Brussels, 09 Dec 2005
The European Parliament's rapporteur on the Competitiveness and Innovation Framework Programme (CIP), German MEP Jorge Chatzimarkakis, believes there is a good chance that the proposals will be approved at the first opportunity.
During a public hearing on the CIP hosted by the Group of the European People's Party in the European Parliament on 8 December, Mr Chatzimarkakis congratulated the Commission for its proposals, and said that the nine Community programmes being consolidated under the single CIP framework 'fit well together'.
The rapporteur revealed that some amendments to the programme have been put forward by MEPs. 'We've changed the focus to always be on SMEs [small and medium sized enterprises] and innovation, and we've tried to reduce bureaucracy wherever possible,' said Mr Chatzimarkakis.
The biggest challenge in boosting competitiveness and innovation in Europe, he warned, was overcoming the 'knowledge filters' that block the flow of research down the innovation pipeline. 'These cannot just be overcome through the CIP, they must be tackled with the Seventh Framework Programme [FP7] too. That's why I've been cooperating closely with Jerzy Buzek [Parliament rapporteur on FP7].'
Matthias Ruete, Director of the 'coordination for competitiveness' directorate in the Commission's Enterprise and Industry DG, described the CIP as necessary for Europe, though he acknowledged that in monetary terms it is 'the little brother of FP7'.
Several speakers at the public hearing raised questions relating to the programme. Nicholas Vonortas, rapporteur for the panel that carried out a five-year assessment of the EU framework programmes for the Commission, asked why an innovation programme was needed at EU level, given that all Member States have their own national initiatives, and whether there are plans to coordinate the CIP with regional and national programmes.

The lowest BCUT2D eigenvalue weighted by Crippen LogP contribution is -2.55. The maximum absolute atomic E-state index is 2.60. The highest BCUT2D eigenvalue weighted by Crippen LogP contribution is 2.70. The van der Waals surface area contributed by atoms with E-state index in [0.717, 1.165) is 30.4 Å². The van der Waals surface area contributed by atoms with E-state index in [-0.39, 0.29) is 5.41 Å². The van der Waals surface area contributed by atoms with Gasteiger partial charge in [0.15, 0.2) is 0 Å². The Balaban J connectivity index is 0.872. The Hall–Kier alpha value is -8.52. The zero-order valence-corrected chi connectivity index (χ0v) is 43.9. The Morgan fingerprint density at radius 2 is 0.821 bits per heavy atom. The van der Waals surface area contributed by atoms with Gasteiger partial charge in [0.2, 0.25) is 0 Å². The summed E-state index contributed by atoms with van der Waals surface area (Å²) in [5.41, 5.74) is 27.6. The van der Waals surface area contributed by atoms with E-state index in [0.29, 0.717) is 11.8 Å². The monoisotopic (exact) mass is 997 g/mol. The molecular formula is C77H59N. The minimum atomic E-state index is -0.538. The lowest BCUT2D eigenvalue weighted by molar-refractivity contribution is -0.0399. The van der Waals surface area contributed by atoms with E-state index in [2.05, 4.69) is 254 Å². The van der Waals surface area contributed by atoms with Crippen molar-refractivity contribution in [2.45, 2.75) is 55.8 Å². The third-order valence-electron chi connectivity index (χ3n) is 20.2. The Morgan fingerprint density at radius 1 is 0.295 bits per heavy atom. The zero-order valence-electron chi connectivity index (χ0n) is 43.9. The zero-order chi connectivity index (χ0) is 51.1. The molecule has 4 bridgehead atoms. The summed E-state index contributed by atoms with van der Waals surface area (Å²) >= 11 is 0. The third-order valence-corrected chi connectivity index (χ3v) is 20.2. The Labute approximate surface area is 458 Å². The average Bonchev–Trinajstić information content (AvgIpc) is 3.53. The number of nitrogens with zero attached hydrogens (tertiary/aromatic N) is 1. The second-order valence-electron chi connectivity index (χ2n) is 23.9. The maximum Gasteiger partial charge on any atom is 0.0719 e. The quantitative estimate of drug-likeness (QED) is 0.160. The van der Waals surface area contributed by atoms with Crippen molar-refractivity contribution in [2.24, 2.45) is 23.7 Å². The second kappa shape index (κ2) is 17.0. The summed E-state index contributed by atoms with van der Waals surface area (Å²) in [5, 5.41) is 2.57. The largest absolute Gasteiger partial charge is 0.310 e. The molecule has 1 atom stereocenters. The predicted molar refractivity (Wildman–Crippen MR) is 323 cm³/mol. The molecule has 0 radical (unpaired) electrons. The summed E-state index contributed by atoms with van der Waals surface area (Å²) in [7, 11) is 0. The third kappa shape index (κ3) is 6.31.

Professor Vonortas, who is based at the George Washington University in the US, also noted that all of the CIP instruments focus on the supply side of the innovation chain, with little in the proposals to address demand side issues. In terms of the programme's focus on information and communication technologies (ICT) and intelligent energy, Professor Vonortas said that both are important areas where Europe possesses significant strengths. 'But both are complicated fields, and the financial support earmarked under the CIP to address them doesn't look sufficient to me.'
Explaining why he thinks a programme such as the CIP is needed at EU level, Mr Ruete said: 'I could say that we have nine programmes at the moment which are all over-subscribed - that would be the easy answer. But there is also a feeling that support through the research framework programme comes to an end too early, and we need to continue providing funding, that's why we've developed this concept. Also, the networking element is essential in the EU, and the CIP is the only method for having this networking.'
Sir David Cooksey, Chair of the European Venture Capital Association, said that giving grants is not the way to make European SMEs more innovative and competitive. 'It creates companies built on false cost assumptions, so what we need to do is create incentives for investment by companies by focusing on the framework conditions. I support the CIP as it focuses on market disciplines rather than grants,' he concluded.
For further information on the public hearing, please consult the following web address: http:///www.epp-ed.org/Press/peve05/eve03 2_en.asp